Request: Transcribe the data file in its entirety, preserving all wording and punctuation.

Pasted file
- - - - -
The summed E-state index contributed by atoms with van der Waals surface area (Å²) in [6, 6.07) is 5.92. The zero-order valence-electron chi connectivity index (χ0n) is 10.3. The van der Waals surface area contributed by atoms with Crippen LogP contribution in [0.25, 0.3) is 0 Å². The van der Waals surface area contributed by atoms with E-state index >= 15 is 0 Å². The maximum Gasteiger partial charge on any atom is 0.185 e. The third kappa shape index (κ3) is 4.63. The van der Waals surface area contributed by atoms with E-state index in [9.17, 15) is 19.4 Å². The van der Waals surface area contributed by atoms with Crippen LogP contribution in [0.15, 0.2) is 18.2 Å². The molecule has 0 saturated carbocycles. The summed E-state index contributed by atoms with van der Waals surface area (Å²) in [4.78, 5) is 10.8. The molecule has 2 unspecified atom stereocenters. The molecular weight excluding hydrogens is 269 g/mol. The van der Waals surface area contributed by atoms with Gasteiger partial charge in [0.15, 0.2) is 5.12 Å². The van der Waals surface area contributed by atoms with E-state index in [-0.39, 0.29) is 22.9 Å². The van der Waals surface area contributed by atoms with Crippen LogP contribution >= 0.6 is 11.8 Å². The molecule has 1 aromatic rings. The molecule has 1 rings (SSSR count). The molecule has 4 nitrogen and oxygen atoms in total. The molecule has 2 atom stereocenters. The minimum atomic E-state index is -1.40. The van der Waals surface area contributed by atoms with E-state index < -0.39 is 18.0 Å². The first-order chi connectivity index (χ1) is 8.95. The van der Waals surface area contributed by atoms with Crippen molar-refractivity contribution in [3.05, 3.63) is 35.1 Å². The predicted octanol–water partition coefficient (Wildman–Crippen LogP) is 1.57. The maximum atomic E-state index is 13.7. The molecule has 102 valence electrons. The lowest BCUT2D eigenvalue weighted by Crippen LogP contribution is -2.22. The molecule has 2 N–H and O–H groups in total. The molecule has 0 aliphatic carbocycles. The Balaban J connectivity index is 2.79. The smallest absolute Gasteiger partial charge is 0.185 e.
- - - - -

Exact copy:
The summed E-state index contributed by atoms with van der Waals surface area (Å²) in [6, 6.07) is 5.92. The zero-order valence-electron chi connectivity index (χ0n) is 10.3. The van der Waals surface area contributed by atoms with Crippen LogP contribution in [0.25, 0.3) is 0 Å². The van der Waals surface area contributed by atoms with E-state index >= 15 is 0 Å². The maximum Gasteiger partial charge on any atom is 0.185 e. The third kappa shape index (κ3) is 4.63. The van der Waals surface area contributed by atoms with E-state index in [9.17, 15) is 19.4 Å². The van der Waals surface area contributed by atoms with Crippen LogP contribution in [0.15, 0.2) is 18.2 Å². The molecule has 0 saturated carbocycles. The summed E-state index contributed by atoms with van der Waals surface area (Å²) in [4.78, 5) is 10.8. The molecule has 2 unspecified atom stereocenters. The molecular weight excluding hydrogens is 269 g/mol. The van der Waals surface area contributed by atoms with Gasteiger partial charge in [0.15, 0.2) is 5.12 Å². The van der Waals surface area contributed by atoms with E-state index in [-0.39, 0.29) is 22.9 Å². The van der Waals surface area contributed by atoms with Crippen LogP contribution >= 0.6 is 11.8 Å². The molecule has 1 aromatic rings. The molecule has 1 rings (SSSR count). The molecule has 4 nitrogen and oxygen atoms in total. The molecule has 2 atom stereocenters. The minimum atomic E-state index is -1.40. The van der Waals surface area contributed by atoms with E-state index < -0.39 is 18.0 Å². The first-order chi connectivity index (χ1) is 8.95. The van der Waals surface area contributed by atoms with Crippen molar-refractivity contribution in [3.05, 3.63) is 35.1 Å². The predicted octanol–water partition coefficient (Wildman–Crippen LogP) is 1.57. The maximum atomic E-state index is 13.7. The molecule has 102 valence electrons. The lowest BCUT2D eigenvalue weighted by Crippen LogP contribution is -2.22. The molecule has 2 N–H and O–H groups in total. The molecule has 0 aliphatic carbocycles. The Balaban J connectivity index is 2.79. The smallest absolute Gasteiger partial charge is 0.185 e.